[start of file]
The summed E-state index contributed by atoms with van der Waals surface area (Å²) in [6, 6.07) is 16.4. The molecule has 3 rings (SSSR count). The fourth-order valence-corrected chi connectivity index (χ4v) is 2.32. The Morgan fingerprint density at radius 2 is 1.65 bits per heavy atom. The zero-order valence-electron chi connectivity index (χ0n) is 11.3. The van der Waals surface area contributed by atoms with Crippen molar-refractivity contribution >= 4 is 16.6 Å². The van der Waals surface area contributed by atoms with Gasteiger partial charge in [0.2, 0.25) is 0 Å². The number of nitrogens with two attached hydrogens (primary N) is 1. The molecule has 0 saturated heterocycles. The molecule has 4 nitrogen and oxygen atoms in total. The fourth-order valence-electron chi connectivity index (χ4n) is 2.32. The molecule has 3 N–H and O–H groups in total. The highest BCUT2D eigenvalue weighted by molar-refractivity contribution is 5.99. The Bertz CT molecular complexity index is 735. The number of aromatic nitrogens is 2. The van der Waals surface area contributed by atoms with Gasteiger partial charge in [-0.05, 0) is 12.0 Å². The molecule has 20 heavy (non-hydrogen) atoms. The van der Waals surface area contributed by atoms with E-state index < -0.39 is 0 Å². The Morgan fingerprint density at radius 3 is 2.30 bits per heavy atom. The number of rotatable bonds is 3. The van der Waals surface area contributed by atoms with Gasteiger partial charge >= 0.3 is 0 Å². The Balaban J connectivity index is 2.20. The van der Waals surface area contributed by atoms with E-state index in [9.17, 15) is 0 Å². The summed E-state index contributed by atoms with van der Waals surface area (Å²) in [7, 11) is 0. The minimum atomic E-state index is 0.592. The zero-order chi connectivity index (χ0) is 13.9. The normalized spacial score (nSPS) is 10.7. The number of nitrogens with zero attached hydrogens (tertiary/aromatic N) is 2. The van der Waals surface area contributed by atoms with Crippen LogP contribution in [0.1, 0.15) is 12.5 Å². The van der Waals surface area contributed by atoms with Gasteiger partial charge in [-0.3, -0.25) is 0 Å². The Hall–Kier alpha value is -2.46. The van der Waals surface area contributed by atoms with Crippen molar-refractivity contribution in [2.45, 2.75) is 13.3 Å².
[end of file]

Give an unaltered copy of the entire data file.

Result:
The summed E-state index contributed by atoms with van der Waals surface area (Å²) in [6, 6.07) is 16.4. The molecule has 3 rings (SSSR count). The fourth-order valence-corrected chi connectivity index (χ4v) is 2.32. The Morgan fingerprint density at radius 2 is 1.65 bits per heavy atom. The zero-order valence-electron chi connectivity index (χ0n) is 11.3. The van der Waals surface area contributed by atoms with Crippen molar-refractivity contribution >= 4 is 16.6 Å². The van der Waals surface area contributed by atoms with Gasteiger partial charge in [0.2, 0.25) is 0 Å². The number of nitrogens with two attached hydrogens (primary N) is 1. The molecule has 0 saturated heterocycles. The molecule has 4 nitrogen and oxygen atoms in total. The fourth-order valence-electron chi connectivity index (χ4n) is 2.32. The molecule has 3 N–H and O–H groups in total. The highest BCUT2D eigenvalue weighted by molar-refractivity contribution is 5.99. The Bertz CT molecular complexity index is 735. The number of aromatic nitrogens is 2. The van der Waals surface area contributed by atoms with Gasteiger partial charge in [-0.05, 0) is 12.0 Å². The molecule has 20 heavy (non-hydrogen) atoms. The van der Waals surface area contributed by atoms with E-state index < -0.39 is 0 Å². The Morgan fingerprint density at radius 3 is 2.30 bits per heavy atom. The number of rotatable bonds is 3. The van der Waals surface area contributed by atoms with Gasteiger partial charge >= 0.3 is 0 Å². The Balaban J connectivity index is 2.20. The van der Waals surface area contributed by atoms with E-state index in [9.17, 15) is 0 Å². The summed E-state index contributed by atoms with van der Waals surface area (Å²) in [7, 11) is 0. The minimum atomic E-state index is 0.592. The zero-order chi connectivity index (χ0) is 13.9. The normalized spacial score (nSPS) is 10.7. The number of nitrogens with zero attached hydrogens (tertiary/aromatic N) is 2. The van der Waals surface area contributed by atoms with Crippen LogP contribution in [0.1, 0.15) is 12.5 Å². The van der Waals surface area contributed by atoms with Gasteiger partial charge in [-0.3, -0.25) is 0 Å². The Hall–Kier alpha value is -2.46. The van der Waals surface area contributed by atoms with Crippen molar-refractivity contribution in [2.45, 2.75) is 13.3 Å².